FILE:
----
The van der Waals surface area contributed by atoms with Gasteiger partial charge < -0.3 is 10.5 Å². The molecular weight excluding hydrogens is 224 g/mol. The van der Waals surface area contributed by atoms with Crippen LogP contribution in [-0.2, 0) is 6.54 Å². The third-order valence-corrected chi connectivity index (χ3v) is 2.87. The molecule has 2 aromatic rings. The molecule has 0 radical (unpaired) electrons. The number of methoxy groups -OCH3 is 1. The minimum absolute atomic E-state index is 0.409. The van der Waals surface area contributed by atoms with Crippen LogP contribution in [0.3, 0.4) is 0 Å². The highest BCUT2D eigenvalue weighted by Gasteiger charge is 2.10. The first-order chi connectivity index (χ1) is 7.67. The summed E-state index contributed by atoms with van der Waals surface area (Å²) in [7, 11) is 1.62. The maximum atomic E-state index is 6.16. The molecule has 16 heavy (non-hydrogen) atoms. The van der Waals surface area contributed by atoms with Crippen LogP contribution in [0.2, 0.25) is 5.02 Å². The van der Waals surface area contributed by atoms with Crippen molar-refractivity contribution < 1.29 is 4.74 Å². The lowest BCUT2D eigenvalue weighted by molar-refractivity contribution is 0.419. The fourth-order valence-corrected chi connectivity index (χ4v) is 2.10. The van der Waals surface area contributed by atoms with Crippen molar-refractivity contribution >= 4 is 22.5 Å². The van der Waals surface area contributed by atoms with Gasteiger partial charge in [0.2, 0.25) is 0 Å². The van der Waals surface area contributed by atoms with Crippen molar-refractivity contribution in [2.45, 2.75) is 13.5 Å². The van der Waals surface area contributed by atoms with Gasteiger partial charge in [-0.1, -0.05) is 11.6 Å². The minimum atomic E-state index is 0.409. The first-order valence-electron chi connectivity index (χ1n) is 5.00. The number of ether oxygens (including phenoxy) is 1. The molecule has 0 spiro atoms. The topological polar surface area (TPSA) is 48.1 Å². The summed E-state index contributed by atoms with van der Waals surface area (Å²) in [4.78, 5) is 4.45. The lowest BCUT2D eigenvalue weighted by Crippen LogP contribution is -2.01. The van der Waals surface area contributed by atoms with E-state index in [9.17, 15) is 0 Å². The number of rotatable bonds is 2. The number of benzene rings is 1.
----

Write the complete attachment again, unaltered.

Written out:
The van der Waals surface area contributed by atoms with Gasteiger partial charge < -0.3 is 10.5 Å². The molecular weight excluding hydrogens is 224 g/mol. The van der Waals surface area contributed by atoms with Crippen LogP contribution in [-0.2, 0) is 6.54 Å². The third-order valence-corrected chi connectivity index (χ3v) is 2.87. The molecule has 2 aromatic rings. The molecule has 0 radical (unpaired) electrons. The number of methoxy groups -OCH3 is 1. The minimum absolute atomic E-state index is 0.409. The van der Waals surface area contributed by atoms with Crippen LogP contribution in [0.3, 0.4) is 0 Å². The highest BCUT2D eigenvalue weighted by Gasteiger charge is 2.10. The first-order chi connectivity index (χ1) is 7.67. The summed E-state index contributed by atoms with van der Waals surface area (Å²) in [7, 11) is 1.62. The maximum atomic E-state index is 6.16. The molecule has 16 heavy (non-hydrogen) atoms. The van der Waals surface area contributed by atoms with Crippen LogP contribution in [0.2, 0.25) is 5.02 Å². The van der Waals surface area contributed by atoms with Crippen molar-refractivity contribution < 1.29 is 4.74 Å². The lowest BCUT2D eigenvalue weighted by molar-refractivity contribution is 0.419. The fourth-order valence-corrected chi connectivity index (χ4v) is 2.10. The van der Waals surface area contributed by atoms with Crippen molar-refractivity contribution >= 4 is 22.5 Å². The van der Waals surface area contributed by atoms with Gasteiger partial charge in [0.2, 0.25) is 0 Å². The van der Waals surface area contributed by atoms with Crippen molar-refractivity contribution in [2.45, 2.75) is 13.5 Å². The van der Waals surface area contributed by atoms with Gasteiger partial charge in [-0.1, -0.05) is 11.6 Å². The minimum atomic E-state index is 0.409. The first-order valence-electron chi connectivity index (χ1n) is 5.00. The number of ether oxygens (including phenoxy) is 1. The molecule has 0 spiro atoms. The topological polar surface area (TPSA) is 48.1 Å². The summed E-state index contributed by atoms with van der Waals surface area (Å²) in [4.78, 5) is 4.45. The lowest BCUT2D eigenvalue weighted by Crippen LogP contribution is -2.01. The van der Waals surface area contributed by atoms with E-state index in [9.17, 15) is 0 Å². The number of rotatable bonds is 2. The number of benzene rings is 1.